27 Sivan, 5773
Today's post is a time-out for a look at history. One brave woman reached deep within herself to muster up the courage to deal with life-threatening circumstances.
Born February 15 1910, Irena Sendler was a young Polish social worker in 1939. When the Nazis invaded Poland Sendler joined the Zagota underground which was devoted to assisting Jews escape from the German dragnet. Over the course of the next few years she and her comrades managed to assist over 500 Jews find safe hiding places throughout Poland.
In 1941 the Nazis established the Warsaw Ghetto and interned hundreds of thousands of Jews within the ghetto walls. Sendler and several friends managed to obtain false papers that allowed them to enter the ghetto. They brought food and medicine into the ghetto and, as the Nazi's ultimate intentions became clear, started to smuggle young children out of the ghetto.
At the beginning they concentrated on bringing out young children who had been orphaned but they quickly expanded their operation to include children whose parents were still alive. Sendler walked door to door every day, trying to convince parents that their children had no chance of survival if they didn't leave the ghetto. Sendler later recounted those days, relating that, 60 years later, she still had nightmares when she remembered the scenes. "Those scenes over whether to give a child away were heart-rending. Sometimes, they wouldn't give me the child. Their first question was, 'What guarantee is there that the child will live?' I said, 'None. I don't even know if I will get out of the ghetto alive today."
Together with other Zagota members Sendler smuggled the children out through the sewers that ran under Warsaw, inside toolboxes, bags and luggage, under tram seats and even beneath garbage carts. Once on the other side of the wall, further work was needed. Catholic birth certificates and identity papers had to be forged and signed by high ranking Social Services officials and priests in order to enable the children to be taken from safe houses within Warsaw to convents and orphanages in the surrounding countryside. Sendler carefully recorded all of the childrens' names and hiding places on tissue paper and hid them in jars that were buried in her neighbor's garden so that, eventually, the children could be reunited with family members or, if that proved impossible, with their Jewish community.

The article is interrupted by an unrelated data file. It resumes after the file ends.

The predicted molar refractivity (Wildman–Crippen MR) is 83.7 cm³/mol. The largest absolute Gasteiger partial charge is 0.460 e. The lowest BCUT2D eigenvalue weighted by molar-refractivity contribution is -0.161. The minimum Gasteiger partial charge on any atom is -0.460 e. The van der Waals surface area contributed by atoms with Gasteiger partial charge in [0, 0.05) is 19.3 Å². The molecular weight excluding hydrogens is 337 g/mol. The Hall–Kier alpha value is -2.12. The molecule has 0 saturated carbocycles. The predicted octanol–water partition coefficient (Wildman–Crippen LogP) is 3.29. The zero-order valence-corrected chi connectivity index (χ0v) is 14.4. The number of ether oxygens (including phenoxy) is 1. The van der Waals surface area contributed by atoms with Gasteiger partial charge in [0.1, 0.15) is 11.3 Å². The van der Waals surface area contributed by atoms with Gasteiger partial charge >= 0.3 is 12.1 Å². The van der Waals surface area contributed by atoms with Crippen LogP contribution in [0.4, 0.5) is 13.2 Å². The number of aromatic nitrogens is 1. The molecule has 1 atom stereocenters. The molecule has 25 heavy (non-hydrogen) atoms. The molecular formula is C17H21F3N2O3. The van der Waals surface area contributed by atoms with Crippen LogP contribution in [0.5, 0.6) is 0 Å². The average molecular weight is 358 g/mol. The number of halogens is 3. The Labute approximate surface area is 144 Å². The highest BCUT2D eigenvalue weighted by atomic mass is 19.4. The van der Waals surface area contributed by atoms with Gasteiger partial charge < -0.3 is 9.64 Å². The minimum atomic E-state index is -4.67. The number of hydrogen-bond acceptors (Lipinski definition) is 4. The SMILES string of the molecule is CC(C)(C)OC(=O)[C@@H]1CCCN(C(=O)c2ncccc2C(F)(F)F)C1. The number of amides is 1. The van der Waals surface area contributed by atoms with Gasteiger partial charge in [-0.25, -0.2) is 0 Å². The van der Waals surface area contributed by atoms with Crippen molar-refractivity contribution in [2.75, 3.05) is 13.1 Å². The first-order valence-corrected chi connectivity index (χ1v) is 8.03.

In 1943 the Gestapo arrested Sendler, almost catching her with a piece of paper that had a listing of a number of the children's names and hiding places. Sendler withstood Gestapo torture, though they broke both of her feet, and she was rescued as she was being walked to her execution by Zagota members who bribed a German guard. Sendler was forced into hiding for the remainder of the war, though she continued to help Jews escape in any way that she could from her hiding place.
Irena Sendler's story was almost lost to history but a chance comment brought the incident to the attention of a group of high school students who were researching the Holocaust. The girls investigated the story and publicized it, even creating a performance called "Life in a Jar" that dramatized the events. Funding supplied by Lowell Milken, a Jewish reformer of education allowed them to dramatically increase their efforts. To date the performance has been viewed by thousands of people in audiences throughout the world. In 1999 the girls met the then 90--year-old Sendler and expanded their project which eventually grew to encompass, along with the performance, a book and a website.
In addition to the Life in a Jar project the Public Broadcasting System interviewed Sendler shortly before her hundredth birthday. The projects, interviews and public acknowledgement of Sendler's bravery and selflessness testify to the power of acts of lovingkindness on individuals and the entire society.
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